“The Integration of Temples and Families: A Latter-day Saint Structure for the Jacob Cycle” was published on Friday. This is my first peer-reviewed, academic article, so I’m pretty excited. Anyone with an interest in Biblical literature, or its temple and family themes, would likely enjoy it.
Finished the second volume in the Teachings of Presidents of the Church series: Brigham Young.
Here are my favorite quotes from volume 1: Joseph Smith.
These are the passages I marked from Brigham Young:
“Mormonism,” so-called, embraces every principle pertaining to life and salvation, for time and eternity. No matter who has it. If the infidel has got truth it belongs to “Mormonism.” The truth and sound doctrine possessed by the sectarian world, and they have a great deal, all belong to this Church. As for their morality, many of them are, morally, just as good as we are. All that is good, lovely, and praiseworthy belongs to this Church and Kingdom. “Mormonism” includes all truth. There is no truth but what belongs to the Gospel. It is life, eternal life; it is bliss; it is the fulness of all things in the gods and in the eternities of the gods (DBY, 3).
Here’s everything significant I’ve ever written here about the Book of Mormon:
Apologetics / Evidence
Faith and Teachings
Alma 13:1-20 may be the most linguistically and theologically dense section of the entire Book of Mormon. The first half–about ordination to the high priesthood–has been considered in pieces such as this, and the second half–about Melchizedek–has been analyzed in works such as this.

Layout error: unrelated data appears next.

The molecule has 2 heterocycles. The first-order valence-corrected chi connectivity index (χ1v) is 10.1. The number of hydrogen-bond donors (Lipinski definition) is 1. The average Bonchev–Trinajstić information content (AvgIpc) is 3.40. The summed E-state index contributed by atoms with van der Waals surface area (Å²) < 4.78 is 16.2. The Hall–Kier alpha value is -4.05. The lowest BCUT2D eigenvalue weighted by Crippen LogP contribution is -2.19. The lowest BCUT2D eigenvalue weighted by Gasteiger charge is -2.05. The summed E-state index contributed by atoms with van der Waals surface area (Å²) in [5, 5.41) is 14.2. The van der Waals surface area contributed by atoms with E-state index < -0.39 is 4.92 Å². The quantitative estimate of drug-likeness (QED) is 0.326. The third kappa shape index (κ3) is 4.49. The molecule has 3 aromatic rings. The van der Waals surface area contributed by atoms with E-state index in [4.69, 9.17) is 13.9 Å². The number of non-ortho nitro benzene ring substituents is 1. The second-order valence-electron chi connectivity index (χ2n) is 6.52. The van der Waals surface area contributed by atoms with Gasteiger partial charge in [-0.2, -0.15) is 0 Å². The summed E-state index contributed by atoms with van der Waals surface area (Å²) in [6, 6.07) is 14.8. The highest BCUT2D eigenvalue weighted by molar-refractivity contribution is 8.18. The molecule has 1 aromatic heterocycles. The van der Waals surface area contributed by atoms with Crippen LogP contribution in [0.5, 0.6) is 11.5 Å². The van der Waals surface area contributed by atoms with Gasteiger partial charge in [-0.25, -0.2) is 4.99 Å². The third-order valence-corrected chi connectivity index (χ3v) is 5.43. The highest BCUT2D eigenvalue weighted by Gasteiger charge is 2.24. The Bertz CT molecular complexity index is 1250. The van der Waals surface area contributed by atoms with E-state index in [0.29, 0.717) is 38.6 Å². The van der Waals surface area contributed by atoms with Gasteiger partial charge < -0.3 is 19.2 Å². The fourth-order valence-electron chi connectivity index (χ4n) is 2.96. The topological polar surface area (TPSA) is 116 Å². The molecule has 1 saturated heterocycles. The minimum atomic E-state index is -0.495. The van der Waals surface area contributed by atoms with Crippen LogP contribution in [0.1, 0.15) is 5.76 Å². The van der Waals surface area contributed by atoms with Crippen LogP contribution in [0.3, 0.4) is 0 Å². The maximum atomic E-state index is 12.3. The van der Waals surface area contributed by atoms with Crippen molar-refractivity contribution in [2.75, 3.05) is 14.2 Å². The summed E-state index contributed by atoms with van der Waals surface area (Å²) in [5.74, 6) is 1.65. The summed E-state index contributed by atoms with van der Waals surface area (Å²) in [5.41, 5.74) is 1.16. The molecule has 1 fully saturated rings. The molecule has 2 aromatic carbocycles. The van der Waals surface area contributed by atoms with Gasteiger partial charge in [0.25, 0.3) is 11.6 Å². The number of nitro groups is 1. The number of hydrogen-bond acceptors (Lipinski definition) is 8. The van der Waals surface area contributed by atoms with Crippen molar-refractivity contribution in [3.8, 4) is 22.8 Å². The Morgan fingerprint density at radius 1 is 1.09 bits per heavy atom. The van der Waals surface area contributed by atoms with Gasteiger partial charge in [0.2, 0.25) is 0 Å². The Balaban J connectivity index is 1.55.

I see these as part of a whole–a single sermon where Alma not only elucidates several tough ideas in a masterful lecture, but does so in a way that was appropriate for the context and powerfully motivates us to act on the implications of his teachings. This is actually part of a longer work I’m drafting about Alma’s standard teaching template, where his unique pedagogical paradigm in the Book of Mormon–establishing authority, delivering content, and inspiring with a challenge–is briefly repeated towards the end of each of his sermons.
The colors, italics, underlining, etc. in the chart given here are meant to connect the many words and phrases that are identical, or at least synonymous. Just glancing at this arrangement shows how dense the concepts are, especially in the first half of the pattern. We see priesthood, discipleship, and Atonement themes discussed here, and this colorful arrangement shows how they are entwined in Alma’s sermon.
As the punctuation was not part of the original translation, I’ve taken some liberties with it here, modifying it as needed to clarify the meaning of the passage.
I hope this helps demystify a difficult passage for Book of Mormon students.
I’m not a people person by nature. I can enjoy company, but I don’t often seek it out. Usually, I try to avoid it, though I’ve been working on this.